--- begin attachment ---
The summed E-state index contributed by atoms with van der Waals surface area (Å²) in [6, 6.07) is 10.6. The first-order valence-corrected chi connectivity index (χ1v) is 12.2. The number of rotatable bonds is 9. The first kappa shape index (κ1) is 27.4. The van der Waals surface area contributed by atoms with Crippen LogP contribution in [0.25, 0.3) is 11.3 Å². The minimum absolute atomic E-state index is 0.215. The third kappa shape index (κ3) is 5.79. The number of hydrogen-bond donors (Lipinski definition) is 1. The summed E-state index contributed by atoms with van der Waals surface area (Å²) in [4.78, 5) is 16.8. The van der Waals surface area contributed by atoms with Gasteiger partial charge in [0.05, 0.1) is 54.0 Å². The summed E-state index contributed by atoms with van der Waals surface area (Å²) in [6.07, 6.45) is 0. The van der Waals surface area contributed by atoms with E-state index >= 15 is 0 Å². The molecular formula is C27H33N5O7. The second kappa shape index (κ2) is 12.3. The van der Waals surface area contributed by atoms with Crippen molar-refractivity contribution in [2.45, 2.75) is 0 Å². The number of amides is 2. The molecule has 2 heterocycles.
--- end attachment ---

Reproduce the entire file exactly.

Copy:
The summed E-state index contributed by atoms with van der Waals surface area (Å²) in [6, 6.07) is 10.6. The first-order valence-corrected chi connectivity index (χ1v) is 12.2. The number of rotatable bonds is 9. The first kappa shape index (κ1) is 27.4. The van der Waals surface area contributed by atoms with Crippen LogP contribution in [0.25, 0.3) is 11.3 Å². The minimum absolute atomic E-state index is 0.215. The third kappa shape index (κ3) is 5.79. The number of hydrogen-bond donors (Lipinski definition) is 1. The summed E-state index contributed by atoms with van der Waals surface area (Å²) in [4.78, 5) is 16.8. The van der Waals surface area contributed by atoms with Gasteiger partial charge in [0.05, 0.1) is 54.0 Å². The summed E-state index contributed by atoms with van der Waals surface area (Å²) in [6.07, 6.45) is 0. The van der Waals surface area contributed by atoms with E-state index >= 15 is 0 Å². The molecular formula is C27H33N5O7. The second kappa shape index (κ2) is 12.3. The van der Waals surface area contributed by atoms with Crippen molar-refractivity contribution in [2.45, 2.75) is 0 Å². The number of amides is 2. The molecule has 2 heterocycles.